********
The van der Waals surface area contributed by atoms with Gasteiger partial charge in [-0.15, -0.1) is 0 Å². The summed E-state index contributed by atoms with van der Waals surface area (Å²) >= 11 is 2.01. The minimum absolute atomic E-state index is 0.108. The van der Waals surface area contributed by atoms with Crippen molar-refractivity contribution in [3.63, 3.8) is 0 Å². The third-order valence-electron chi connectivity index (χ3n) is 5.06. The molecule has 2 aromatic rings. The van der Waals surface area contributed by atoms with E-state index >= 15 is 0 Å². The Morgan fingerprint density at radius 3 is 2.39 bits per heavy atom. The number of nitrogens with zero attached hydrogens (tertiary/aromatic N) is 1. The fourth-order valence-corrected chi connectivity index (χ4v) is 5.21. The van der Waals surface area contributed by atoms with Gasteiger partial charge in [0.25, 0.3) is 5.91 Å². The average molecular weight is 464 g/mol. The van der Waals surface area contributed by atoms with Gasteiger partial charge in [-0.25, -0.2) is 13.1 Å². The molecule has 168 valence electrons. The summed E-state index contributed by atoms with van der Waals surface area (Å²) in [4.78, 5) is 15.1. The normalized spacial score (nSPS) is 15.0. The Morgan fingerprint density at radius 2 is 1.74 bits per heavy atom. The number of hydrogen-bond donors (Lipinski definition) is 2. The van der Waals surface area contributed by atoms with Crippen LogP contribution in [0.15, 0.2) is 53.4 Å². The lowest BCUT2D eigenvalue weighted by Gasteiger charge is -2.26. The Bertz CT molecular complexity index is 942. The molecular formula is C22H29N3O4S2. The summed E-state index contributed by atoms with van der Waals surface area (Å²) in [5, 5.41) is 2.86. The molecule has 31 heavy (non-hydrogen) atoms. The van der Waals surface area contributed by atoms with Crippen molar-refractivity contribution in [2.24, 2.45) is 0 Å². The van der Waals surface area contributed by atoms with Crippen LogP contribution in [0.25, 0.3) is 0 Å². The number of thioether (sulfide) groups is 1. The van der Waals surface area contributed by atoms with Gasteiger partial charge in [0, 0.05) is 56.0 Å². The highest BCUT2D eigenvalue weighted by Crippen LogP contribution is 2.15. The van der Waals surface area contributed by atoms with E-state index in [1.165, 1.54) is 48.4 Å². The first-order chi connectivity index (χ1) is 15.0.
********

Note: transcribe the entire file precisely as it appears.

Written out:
The van der Waals surface area contributed by atoms with Gasteiger partial charge in [-0.15, -0.1) is 0 Å². The summed E-state index contributed by atoms with van der Waals surface area (Å²) >= 11 is 2.01. The minimum absolute atomic E-state index is 0.108. The van der Waals surface area contributed by atoms with Crippen molar-refractivity contribution in [3.63, 3.8) is 0 Å². The third-order valence-electron chi connectivity index (χ3n) is 5.06. The molecule has 2 aromatic rings. The van der Waals surface area contributed by atoms with E-state index >= 15 is 0 Å². The Morgan fingerprint density at radius 3 is 2.39 bits per heavy atom. The number of nitrogens with zero attached hydrogens (tertiary/aromatic N) is 1. The fourth-order valence-corrected chi connectivity index (χ4v) is 5.21. The van der Waals surface area contributed by atoms with Gasteiger partial charge in [0.25, 0.3) is 5.91 Å². The average molecular weight is 464 g/mol. The van der Waals surface area contributed by atoms with Gasteiger partial charge in [-0.25, -0.2) is 13.1 Å². The molecule has 168 valence electrons. The summed E-state index contributed by atoms with van der Waals surface area (Å²) in [4.78, 5) is 15.1. The normalized spacial score (nSPS) is 15.0. The Morgan fingerprint density at radius 2 is 1.74 bits per heavy atom. The number of hydrogen-bond donors (Lipinski definition) is 2. The van der Waals surface area contributed by atoms with Crippen LogP contribution in [0.15, 0.2) is 53.4 Å². The lowest BCUT2D eigenvalue weighted by Gasteiger charge is -2.26. The Bertz CT molecular complexity index is 942. The molecular formula is C22H29N3O4S2. The summed E-state index contributed by atoms with van der Waals surface area (Å²) in [5, 5.41) is 2.86. The molecule has 31 heavy (non-hydrogen) atoms. The van der Waals surface area contributed by atoms with Crippen molar-refractivity contribution in [2.24, 2.45) is 0 Å². The van der Waals surface area contributed by atoms with Crippen LogP contribution in [0.25, 0.3) is 0 Å². The number of thioether (sulfide) groups is 1. The van der Waals surface area contributed by atoms with Gasteiger partial charge in [0, 0.05) is 56.0 Å². The highest BCUT2D eigenvalue weighted by Crippen LogP contribution is 2.15. The van der Waals surface area contributed by atoms with E-state index in [1.165, 1.54) is 48.4 Å². The first-order chi connectivity index (χ1) is 15.0.